Incredulous Illinois Bill shows imprecise laws impossible for compliance
As regulatory pressures grow on crypto-asset businesses in the US, the great state of Illinois has put forward a draft law which presents a teachable moment in the difficulties of drafting laws which seek to regulate technology, or which create obligations which are impossible at a technological level for blockchain businesses to meet.
Illinois Senate Bill SB1887 starts from a sensible policy perspective, seeking to protect consumers, but in attempting to do so it will likely have the effect of driving blockchain and crypto-businesses (and any hosting of miners or validators) from the state. This would protect consumers practically only in that they may be blocked from dealing with any blockchain providers at all, who will be concerned at fines and liability for asset loss which they are unable to prevent. Let's unpack it a bit more:-
The Bill permits a court, after being provided an order from the Attorney General, to order:
any appropriate blockchain transaction for digital property or for the execution of a smart contract
Digital property is defined very broadly as:
any form of property recorded on a blockchain, including, without limitation, cryptocurrency, digital tokens, nonfungible tokens, and15tokenized real-world assets.
The Bill also defines a blockchain operator broadly as:
"Blockchain operator" means a person or entity operating a full or partial node, including, without limitation, operating a blockchain mining node, mining pool, validator, validator pool, staking pool, and staking a validator.
The Bill then requires that:
A blockchain network that processes a ... transaction originating in this State ... shall process a court-ordered blockchain transaction without the need for the private key associated with the digital property or smart contract
This of course impossible as validators cannot determine if a transaction has originated in Illinois, and the private key relating to a piece of digital property or a smart contract will not be in the possession of a private key. Despite this impossibility, the Bill proposes:
a USD$5K-$10K fine per day for any "blockchain operator that has mined, validated or otherwise participated in processing a blockchain transaction...which originated in [Illinois]."
AND as an added bonus, the "blockchain operator" is also liable to a plaintiff for "damages suffered due to a violation [of the requirement to change the transaction]" which would presumably be the value of the loss suffered.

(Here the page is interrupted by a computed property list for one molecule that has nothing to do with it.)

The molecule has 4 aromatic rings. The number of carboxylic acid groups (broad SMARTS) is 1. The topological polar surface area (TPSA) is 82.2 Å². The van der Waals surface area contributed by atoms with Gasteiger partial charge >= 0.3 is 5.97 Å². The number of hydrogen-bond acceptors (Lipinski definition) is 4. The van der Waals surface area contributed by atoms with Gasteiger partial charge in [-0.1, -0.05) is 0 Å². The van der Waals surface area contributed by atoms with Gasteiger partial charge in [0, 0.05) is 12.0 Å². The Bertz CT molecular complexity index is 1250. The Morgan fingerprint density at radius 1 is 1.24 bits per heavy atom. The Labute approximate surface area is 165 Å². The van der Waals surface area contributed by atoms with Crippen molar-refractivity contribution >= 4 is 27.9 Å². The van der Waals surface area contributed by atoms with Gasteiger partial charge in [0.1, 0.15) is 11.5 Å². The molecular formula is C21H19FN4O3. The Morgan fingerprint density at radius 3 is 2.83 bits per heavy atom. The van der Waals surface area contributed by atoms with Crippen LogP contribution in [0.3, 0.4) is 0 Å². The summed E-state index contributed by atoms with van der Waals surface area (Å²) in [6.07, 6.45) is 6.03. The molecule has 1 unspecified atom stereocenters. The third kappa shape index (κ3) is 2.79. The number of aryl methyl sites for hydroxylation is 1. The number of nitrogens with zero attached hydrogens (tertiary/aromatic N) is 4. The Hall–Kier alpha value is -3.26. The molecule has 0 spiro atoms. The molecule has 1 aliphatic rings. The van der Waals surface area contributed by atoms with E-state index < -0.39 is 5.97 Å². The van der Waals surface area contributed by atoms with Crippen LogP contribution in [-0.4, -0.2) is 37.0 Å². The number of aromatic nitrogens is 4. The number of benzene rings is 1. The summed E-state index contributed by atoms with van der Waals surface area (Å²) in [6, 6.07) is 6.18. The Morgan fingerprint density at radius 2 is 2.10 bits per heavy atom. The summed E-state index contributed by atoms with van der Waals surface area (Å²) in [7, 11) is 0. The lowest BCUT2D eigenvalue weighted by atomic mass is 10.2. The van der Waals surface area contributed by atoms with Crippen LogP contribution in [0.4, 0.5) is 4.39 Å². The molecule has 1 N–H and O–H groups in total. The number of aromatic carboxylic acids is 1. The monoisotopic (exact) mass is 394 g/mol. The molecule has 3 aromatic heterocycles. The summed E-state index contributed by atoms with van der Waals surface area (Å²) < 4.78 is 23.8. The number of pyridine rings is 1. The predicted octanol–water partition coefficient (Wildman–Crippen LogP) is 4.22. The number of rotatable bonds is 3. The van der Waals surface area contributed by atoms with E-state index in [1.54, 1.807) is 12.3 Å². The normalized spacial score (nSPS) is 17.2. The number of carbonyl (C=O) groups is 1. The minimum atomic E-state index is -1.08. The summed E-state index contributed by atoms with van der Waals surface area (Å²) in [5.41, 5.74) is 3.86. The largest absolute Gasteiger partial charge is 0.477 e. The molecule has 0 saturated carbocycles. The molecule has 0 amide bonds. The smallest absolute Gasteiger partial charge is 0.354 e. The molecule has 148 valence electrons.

The Bill specifically blocks what would be an obvious defence, saying that the
"fact that a blockchain network has not adopted reasonable available procedures to comply with [this law]... shall not be a defense..."
The Bill also seeks to make service on blockchain operators easier, by codifying the ability for a plaintiff to serve court process by "leaving a copy" of pleadings with a miner, validator or operator.
This informs an end result that any blockchain provider could be sued by an Illinois resident who has lost (or had stolen) or has disputed possession of a digital asset, and would be fined for not doing something that is impossible. This is because validators and miners do not individually have the power to alter transactions on the blockchain, as the network would reject those changes. If a validator seeks to change transactions in certain blockchains where those changes are rejected by the network could face slashing of their staked assets as well, meaning the operators would be damned if they complied and damned if they don't. It will also encourage actions similar to the Tulip Trading case underway in the UK which is similarly seeking to hold developers liable for, and require transactions to be rewritten in the Bitcoin blockchain, in relation to lost/stolen digital assets.
Codification of this kind of liability would create a chill colder than any Illinois winder for any blockchain operators, who would all be potentially liable for failing to seize third party assets, which they are unable to do, and would face criminal or civil liability as a result. Plaintiff class action lawyers would presumably jump on this law and take on speculative matters on the hope that publicly identifiable node operators or pools (such as those operated by VCs or foundations) would settle rather than be sued.
Thanks to Drew Hinkes for his thread on Twitter pointing out, should the Bill become law:
This Bill underscores the importance of regulators being educated to understand how blockchain technology functions, so that incentives created by laws can be aligned to work with the technology, and not run counter to how blockchain systems work. Immutability and finality of transactions is one of the core benefits of blockchain systems, and a law which seeks to undermine that finality may well amount to a ban of use of the technology, which would ultimately have the opposite effect of consumer protection, as users will be forced to engage with offshore providers who may not meet standards which fit for purpose laws could establish.